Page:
Jamila Souffrant 15:38
Oh, wow. And they were connecting properties, or they were separate. Okay,
Tracy Levesque 15:44
I'm, I'm in I'm in one right now.
Jamila Souffrant 15:46
Oh, wow. So again, how long ago was this
Tracy Levesque 15:48
is this 2010. And then we moved down to moved in in 2011. And while I was able to secure two banks, so a primary lender, and then a secondary lender, which is also like a program with the City, Philadelphia, who supports small businesses, we also had to put our own money in. And as you're getting towards the end of the project, you know how construct any construction project scope creep comes in, things just kind of like spiraled out of control. And we wound up having to, like, put a lot of our own money that we didn't have. So alone for my brother, we maxed out six credit cards, we took out two, you know, lines of credit, we had a home equity line of credit, so we're just maxed out and I am so anti debt. Up until that point in my life, I had never had any debt except for our home mortgage. And so we made it real, like, yes, we made it. But now I had a giant pile of debt. It was like over $100,000 in debt. So I also have another blog post about how I paid all that debt off in 10 years.
Jamila Souffrant 16:54
Oh, well, we'll definitely like that. But I'd love for you to give some just tidbits of how you did that. Right. Like, so for someone who was that adverse, you get this opportunity, where it's like, okay, but this you could see it as an investment, like how, how, once you had that debt, what did you do to get rid of it.
Tracy Levesque 17:13
So the first thing you do is make a spreadsheet because I love making a spreadsheet. And I had every single debt, you know, debtor that I that we owed, and I made a list, the amount owed the credit line, if applicable. And then the interest rate. And then just as aggressively as possible, paid off the highest interest rate loans. And then when we got things down to like a little bit more reasonable. I started using zero balance transfers. So I would do a 00 balance transfer and apply it to one and then aggressively pay it off, pay that off and then do it again. Until like it was like six credit cards, five credit cards for credit cards. And it took me 10 years, but in the pandemic, I finally paid the whole thing off and it felt just amazing. So and another thing is I borrowed money from my brother, which people should never do that, right. Never lend or borrow money from a family members. So because that's the thing that like so many friends like you know, they'll never see that money again. I made it my priority to pay him back. And so that that felt the best when I finally made that last payment to him like that, that felt good. And I paid little extra after that. And then any money that came into our lives tax refund a bonus. Any bonus money just threw it at the debt throughout the debt. And we live really frugally for those 10 years. We didn't take big vacations. We didn't buy anything, you know make any huge purchases, like we just anything that was going wrong with our house that we lived in is kind of ignored it, you know, until all that debt was gone. And then we did buy these buildings, right. So the rents as you know, rental income start coming in from the buildings. We also use that to pay down the debt. So at the end of the day, I think was this worth it, right? Like, all that time that we were paying all this debt, we could have been maxing out our Roth's we could have maxing out our you know, IRAs. It could have been just like saving like building our emergency fund and whatever. And yeah, I think it is worth it because the neighborhood that we bought in is a really hot neighborhood now a fish town like I guess it's kind of like the Greenpoint, Brooklyn maybe of Philadelphia. And it like Forbes named like America's hottest new neighborhood in 2018. And the building's appraise it like $1.38 million when we did a refi last summer, and we are able to refi and get rid of that subordinate lender and just have one lender at a lower interest rate. And so our debt service per month is like lower. So yes, it wasn't worth and also, you know, I got to like, do something good in Philadelphia, I love Philadelphia so much. I love that city, as well take buildings that were abandoned and make them beautiful, and then not just rip them down and put up something new and it doesn't fit with the neighborhood, I was able to do a green rehab, like we have solar panels on the roof. You know, everything is like super efficient. So I was able to get back to the city I love. So yeah, I think it was worth it.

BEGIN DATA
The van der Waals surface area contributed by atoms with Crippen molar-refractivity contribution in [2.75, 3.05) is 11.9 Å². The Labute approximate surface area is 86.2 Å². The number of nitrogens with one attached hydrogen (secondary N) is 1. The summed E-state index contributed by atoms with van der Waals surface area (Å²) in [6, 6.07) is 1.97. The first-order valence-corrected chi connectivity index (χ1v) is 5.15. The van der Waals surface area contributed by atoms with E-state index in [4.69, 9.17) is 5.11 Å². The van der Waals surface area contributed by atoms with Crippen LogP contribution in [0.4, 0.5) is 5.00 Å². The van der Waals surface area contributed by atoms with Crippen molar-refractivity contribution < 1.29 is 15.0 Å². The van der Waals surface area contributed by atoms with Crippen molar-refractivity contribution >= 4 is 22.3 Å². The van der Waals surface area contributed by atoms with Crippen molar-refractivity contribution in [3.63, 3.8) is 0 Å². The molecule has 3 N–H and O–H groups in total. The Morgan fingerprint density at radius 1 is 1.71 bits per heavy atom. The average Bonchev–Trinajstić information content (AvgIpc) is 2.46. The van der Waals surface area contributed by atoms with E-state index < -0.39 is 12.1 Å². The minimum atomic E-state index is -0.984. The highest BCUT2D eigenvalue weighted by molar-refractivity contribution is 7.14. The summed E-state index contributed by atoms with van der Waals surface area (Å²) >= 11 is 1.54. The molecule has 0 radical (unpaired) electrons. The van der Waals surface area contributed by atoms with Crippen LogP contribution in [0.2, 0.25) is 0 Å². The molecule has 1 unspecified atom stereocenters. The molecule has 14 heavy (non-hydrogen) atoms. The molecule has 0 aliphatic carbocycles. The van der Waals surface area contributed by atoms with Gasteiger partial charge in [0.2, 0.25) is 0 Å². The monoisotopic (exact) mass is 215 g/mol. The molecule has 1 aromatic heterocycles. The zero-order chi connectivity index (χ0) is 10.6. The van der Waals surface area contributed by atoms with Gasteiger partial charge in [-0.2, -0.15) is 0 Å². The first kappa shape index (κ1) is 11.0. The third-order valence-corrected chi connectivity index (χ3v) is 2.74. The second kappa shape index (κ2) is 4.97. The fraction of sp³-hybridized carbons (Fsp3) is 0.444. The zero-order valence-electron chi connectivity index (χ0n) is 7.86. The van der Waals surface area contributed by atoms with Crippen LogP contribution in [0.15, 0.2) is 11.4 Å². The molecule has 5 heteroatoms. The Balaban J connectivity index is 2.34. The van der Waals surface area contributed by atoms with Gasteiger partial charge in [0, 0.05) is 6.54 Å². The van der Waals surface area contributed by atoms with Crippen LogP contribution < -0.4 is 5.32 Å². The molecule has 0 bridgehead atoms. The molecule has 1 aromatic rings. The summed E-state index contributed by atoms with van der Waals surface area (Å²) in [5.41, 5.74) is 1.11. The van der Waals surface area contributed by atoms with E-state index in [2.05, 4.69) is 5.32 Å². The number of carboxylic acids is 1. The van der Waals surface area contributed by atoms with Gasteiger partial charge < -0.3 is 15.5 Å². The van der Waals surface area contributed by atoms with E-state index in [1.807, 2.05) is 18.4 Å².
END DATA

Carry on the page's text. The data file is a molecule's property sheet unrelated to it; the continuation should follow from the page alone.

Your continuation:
Jamila Souffrant 20:32